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    Arguable: Irish honors for Cuba’s Cromwell

    A stamp, released by Ireland's post office, An Post, featuring an image by Irish artist Jim Fitzpatrick, of Argentine revolutionary leader Ernesto "Che" Guevara is held up outside the General Post Office (GPO) in Dublin, Ireland on October 10, 2017. / AFP PHOTO / Paul FAITHPAUL FAITH/AFP/Getty Images
    PAUL FAITH/AFP/Getty Images
    A stamp released by Ireland’s post office, An Post, featuring revolutionary leader Ernesto “Che” Guevara.

    In the Arguable e-mail newsletter, columnist Jeff Jacoby offers his take on everything from politics to pet peeves to the passions of the day. Sign up here.

    A stamp for ‘Stalin II’

    Ireland’s postal service last week issued a commemorative stamp honoring Che Guevara on the 50th anniversary of his death. The 1-euro stamp features the famous portrait by Irish artist Jim Fitzpatrick, an image that has been emblazoned for decades on t-shirts, posters, hats, and jackets. A 2-euro postal card issued the same day also contains a quote from Guevara’s father, who was of Irish descent: “In my son’s veins flowed the blood of Irish rebels.”

    Actually, in Che Guevara’s veins flowed the blood of a mass murderer and a sadistic terrorist. He was a fanatical zealot who celebrated the power of “unbending hatred” to turn a human being into “an effective, violent, selective, and cold-blooded killing machine.” He was Fidel Castro’s vicious henchman, a monster who helped usher in Cuban communism on a tidal wave of slaughter, a KGB-trained totalitarian who on occasion signed his letters “Stalin II.”

    Like his idol, Che Guevara attached no value to innocent human lives. As chief prosecutor of the new Castro regime, he set about exterminating opponents and dissidents with fervor, to the shock of conscientious attorneys who had believed the revolutionary leaders’ rhetoric about justice and democracy. In a chilling, infuriating 2007 book, the Cuban-born journalist Humberto Fontova describes how idealistic members of the Castro government’s new legal team were ruthlessly told the facts of life:

    “What’s the holdup, here?” Che Guevara barked at a commissioner, José Vilasuso, as he stormed into his office in La Cabana. Vilasuso, an honorable man, answered forthrightly that he was gathering and assembling evidence and attempting to determine guilt. Che set him straight. “Quit the dallying! Your job is a very simple one. Judicial evidence is an archaic and secondary bourgeois detail. This is a revolution! We execute from revolutionary conviction.” José Vilasuso quickly fled.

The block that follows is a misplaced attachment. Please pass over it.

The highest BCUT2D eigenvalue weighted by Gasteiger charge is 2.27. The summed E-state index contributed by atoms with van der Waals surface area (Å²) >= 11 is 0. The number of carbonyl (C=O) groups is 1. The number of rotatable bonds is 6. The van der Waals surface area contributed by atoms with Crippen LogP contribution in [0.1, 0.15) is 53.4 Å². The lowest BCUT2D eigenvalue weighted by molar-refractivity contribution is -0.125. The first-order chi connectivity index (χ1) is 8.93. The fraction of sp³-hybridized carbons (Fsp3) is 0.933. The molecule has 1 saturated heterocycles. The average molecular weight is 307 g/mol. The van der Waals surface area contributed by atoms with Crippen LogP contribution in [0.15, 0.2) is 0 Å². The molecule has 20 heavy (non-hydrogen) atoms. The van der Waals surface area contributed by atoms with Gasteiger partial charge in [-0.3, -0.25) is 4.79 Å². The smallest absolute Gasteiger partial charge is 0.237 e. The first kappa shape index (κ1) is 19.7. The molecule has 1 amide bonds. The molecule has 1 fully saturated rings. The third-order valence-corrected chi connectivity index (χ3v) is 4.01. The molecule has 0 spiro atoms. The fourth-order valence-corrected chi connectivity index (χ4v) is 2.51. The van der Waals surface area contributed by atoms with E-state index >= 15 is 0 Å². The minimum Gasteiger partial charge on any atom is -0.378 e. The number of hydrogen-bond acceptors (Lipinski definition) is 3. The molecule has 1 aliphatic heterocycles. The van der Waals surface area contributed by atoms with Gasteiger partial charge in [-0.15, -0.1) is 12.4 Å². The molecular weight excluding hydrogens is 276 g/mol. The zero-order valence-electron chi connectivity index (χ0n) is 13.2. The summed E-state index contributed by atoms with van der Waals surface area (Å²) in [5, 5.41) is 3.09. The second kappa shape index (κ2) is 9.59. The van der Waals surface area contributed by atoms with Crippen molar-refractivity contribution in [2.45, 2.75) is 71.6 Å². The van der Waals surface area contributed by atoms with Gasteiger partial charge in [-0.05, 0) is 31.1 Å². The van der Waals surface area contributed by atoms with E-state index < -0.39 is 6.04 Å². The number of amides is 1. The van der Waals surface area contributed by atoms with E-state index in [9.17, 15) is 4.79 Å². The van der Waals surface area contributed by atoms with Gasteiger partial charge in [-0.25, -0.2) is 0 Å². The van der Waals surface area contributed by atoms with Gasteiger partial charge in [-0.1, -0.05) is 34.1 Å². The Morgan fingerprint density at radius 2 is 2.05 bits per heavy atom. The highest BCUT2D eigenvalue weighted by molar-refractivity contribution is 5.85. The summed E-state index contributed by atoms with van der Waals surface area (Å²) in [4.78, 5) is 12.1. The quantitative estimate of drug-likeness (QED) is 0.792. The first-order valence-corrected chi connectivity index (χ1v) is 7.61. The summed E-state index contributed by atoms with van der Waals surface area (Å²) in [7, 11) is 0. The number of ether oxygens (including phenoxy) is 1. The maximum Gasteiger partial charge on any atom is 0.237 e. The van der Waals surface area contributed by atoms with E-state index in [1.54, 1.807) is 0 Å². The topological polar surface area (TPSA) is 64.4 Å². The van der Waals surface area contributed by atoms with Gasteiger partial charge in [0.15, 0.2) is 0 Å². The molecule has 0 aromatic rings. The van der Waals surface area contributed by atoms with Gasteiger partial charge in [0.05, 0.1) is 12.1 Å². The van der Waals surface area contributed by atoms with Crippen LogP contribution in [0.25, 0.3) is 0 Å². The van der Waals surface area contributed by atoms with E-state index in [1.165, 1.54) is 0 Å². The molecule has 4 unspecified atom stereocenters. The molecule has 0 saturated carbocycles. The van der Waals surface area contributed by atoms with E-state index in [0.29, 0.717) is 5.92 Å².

Under the new order, Che emphasized, there was no room for human rights and due process of law. “To execute a man we don’t need proof of his guilt,” he declared. “We only need proof that it’s necessary to execute him.”

    Of course Che was motivated by more than mere bloodlust. There was psychopathic cruelty as well:

    One mother, Rosa Hernandez, recalls how she begged for a meeting with Che in order to try to save her 17-year-old son, who was condemned without trial to the firing squad. Guevara graciously complied. “Come right in, señora,” said Che as he opened the door to his office. “Have a seat.” Silently he listened to her sobs and pleas, then picked up the phone right in front of her. “Execute the Hernandez boy tonight,” Che barked.


    But why should any of this matter to Ireland’s postal authorities? Che Guevara had Irish blood. That’s apparently enough to get him honored on an Irish postage stamp. Who, I wonder, will Dublin honor next? Lee Harvey Oswald? Timothy McVeigh? James “Whitey” Bulger? They had Irish blood too.

    This isn’t the first time an Irish government has been keen to honor Castro’s evil sidekick. In 2012, city councilors in Galway proposed to erect a statue in Che Guevara’s honor. Eventually the plan was blocked, perhaps in part because of an impassioned plea by Carlos Eire, a distinguished professor of literature at Yale. He attempted to explain the truth about Che in terms any Irish patriot ought to understand, likening the depraved butcher to a figure from Irish history.

    “To praise Che, one must overlook mountains of evidence concerning his crimes,” wrote Eire, who had fled Cuba as a child:

    Everyone in Galway and Ireland should know this: Che has a lot in common with Oliver Cromwell.

    Like Cromwell, Che proclaimed himself a liberator and felt justified in committing thousands of atrocities in a land other than his own, all in the name of a higher cause. Like Cromwell, Che stole everyone’s property too, for a sacred purpose.

    As for reputation: Cromwell received plenty of good press and adulation from those on his side, just like Che.

    To Cromwell’s admirers — and he had plenty who would eagerly build him monuments — the Irish people were inconsequential obstacles to a higher goal, or worse, despicable papist wretches who deserved no mercy.


    At least one Irish politician is appalled by the new stamp. Neale Richmond, a Fine Gael senator, condemned the “terrible” decision to honor Che, “given his role as a barbaric interrogator, jailer, and executioner.” But the controversy has, if anything, boosted the stamp’s sales: The first run of 122,000 stamps sold out within days. Ireland’s postal service is gearing up to print more, as the blood of Che’s victims cries out from the ground.

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    A mind is a difficult thing to change

    When House Majority Whip Steve Scalise was shot by a gunman at a congressional baseball practice, it took more than three months of surgery, intensive care, and rehabilitation before he was able to return to the House of Representatives. He came back just three days before the horrific massacre in Las Vegas, which triggered widespread cries for new and tougher gun control.

    But not from Scalise, lamented Washington Post reporter Paul Kane in an essay last week. From the Louisiana Republican: